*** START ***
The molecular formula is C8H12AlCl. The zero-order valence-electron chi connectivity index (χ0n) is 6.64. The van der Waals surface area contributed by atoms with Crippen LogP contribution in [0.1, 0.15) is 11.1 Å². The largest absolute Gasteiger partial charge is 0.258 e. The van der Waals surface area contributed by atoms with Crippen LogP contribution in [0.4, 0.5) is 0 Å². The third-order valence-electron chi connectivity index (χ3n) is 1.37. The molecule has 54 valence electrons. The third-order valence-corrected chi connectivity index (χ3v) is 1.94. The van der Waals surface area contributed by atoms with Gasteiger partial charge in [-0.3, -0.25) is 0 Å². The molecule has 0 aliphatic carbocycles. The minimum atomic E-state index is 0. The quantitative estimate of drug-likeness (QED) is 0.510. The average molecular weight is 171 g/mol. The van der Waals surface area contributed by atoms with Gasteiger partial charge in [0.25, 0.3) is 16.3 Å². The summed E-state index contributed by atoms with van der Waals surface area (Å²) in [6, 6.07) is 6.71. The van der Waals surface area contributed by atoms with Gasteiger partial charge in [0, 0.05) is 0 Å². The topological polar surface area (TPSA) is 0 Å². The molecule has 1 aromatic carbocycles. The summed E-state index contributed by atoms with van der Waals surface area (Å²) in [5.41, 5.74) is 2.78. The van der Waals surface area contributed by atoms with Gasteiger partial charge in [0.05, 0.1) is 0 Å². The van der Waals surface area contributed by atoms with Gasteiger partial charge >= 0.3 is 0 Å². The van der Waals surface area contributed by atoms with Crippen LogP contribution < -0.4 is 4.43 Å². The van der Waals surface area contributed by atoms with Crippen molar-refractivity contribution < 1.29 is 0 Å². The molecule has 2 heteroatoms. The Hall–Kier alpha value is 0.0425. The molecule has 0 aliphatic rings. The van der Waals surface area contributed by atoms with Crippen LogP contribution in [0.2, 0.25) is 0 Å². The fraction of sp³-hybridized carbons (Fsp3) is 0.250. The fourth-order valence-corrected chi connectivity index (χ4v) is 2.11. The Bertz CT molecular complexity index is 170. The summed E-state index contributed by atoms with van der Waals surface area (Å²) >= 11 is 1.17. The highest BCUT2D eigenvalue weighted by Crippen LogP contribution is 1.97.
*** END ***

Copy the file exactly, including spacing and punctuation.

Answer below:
The molecular formula is C8H12AlCl. The zero-order valence-electron chi connectivity index (χ0n) is 6.64. The van der Waals surface area contributed by atoms with Crippen LogP contribution in [0.1, 0.15) is 11.1 Å². The largest absolute Gasteiger partial charge is 0.258 e. The van der Waals surface area contributed by atoms with Crippen LogP contribution in [0.4, 0.5) is 0 Å². The third-order valence-electron chi connectivity index (χ3n) is 1.37. The molecule has 54 valence electrons. The third-order valence-corrected chi connectivity index (χ3v) is 1.94. The van der Waals surface area contributed by atoms with Gasteiger partial charge in [-0.3, -0.25) is 0 Å². The molecule has 0 aliphatic carbocycles. The minimum atomic E-state index is 0. The quantitative estimate of drug-likeness (QED) is 0.510. The average molecular weight is 171 g/mol. The van der Waals surface area contributed by atoms with Gasteiger partial charge in [0.25, 0.3) is 16.3 Å². The summed E-state index contributed by atoms with van der Waals surface area (Å²) in [6, 6.07) is 6.71. The van der Waals surface area contributed by atoms with Gasteiger partial charge in [0, 0.05) is 0 Å². The topological polar surface area (TPSA) is 0 Å². The molecule has 1 aromatic carbocycles. The summed E-state index contributed by atoms with van der Waals surface area (Å²) in [5.41, 5.74) is 2.78. The van der Waals surface area contributed by atoms with Gasteiger partial charge in [0.05, 0.1) is 0 Å². The van der Waals surface area contributed by atoms with Gasteiger partial charge >= 0.3 is 0 Å². The van der Waals surface area contributed by atoms with Crippen LogP contribution < -0.4 is 4.43 Å². The van der Waals surface area contributed by atoms with Crippen molar-refractivity contribution < 1.29 is 0 Å². The molecule has 2 heteroatoms. The Hall–Kier alpha value is 0.0425. The molecule has 0 aliphatic rings. The van der Waals surface area contributed by atoms with Crippen LogP contribution in [0.2, 0.25) is 0 Å². The fraction of sp³-hybridized carbons (Fsp3) is 0.250. The fourth-order valence-corrected chi connectivity index (χ4v) is 2.11. The Bertz CT molecular complexity index is 170. The summed E-state index contributed by atoms with van der Waals surface area (Å²) >= 11 is 1.17. The highest BCUT2D eigenvalue weighted by Crippen LogP contribution is 1.97.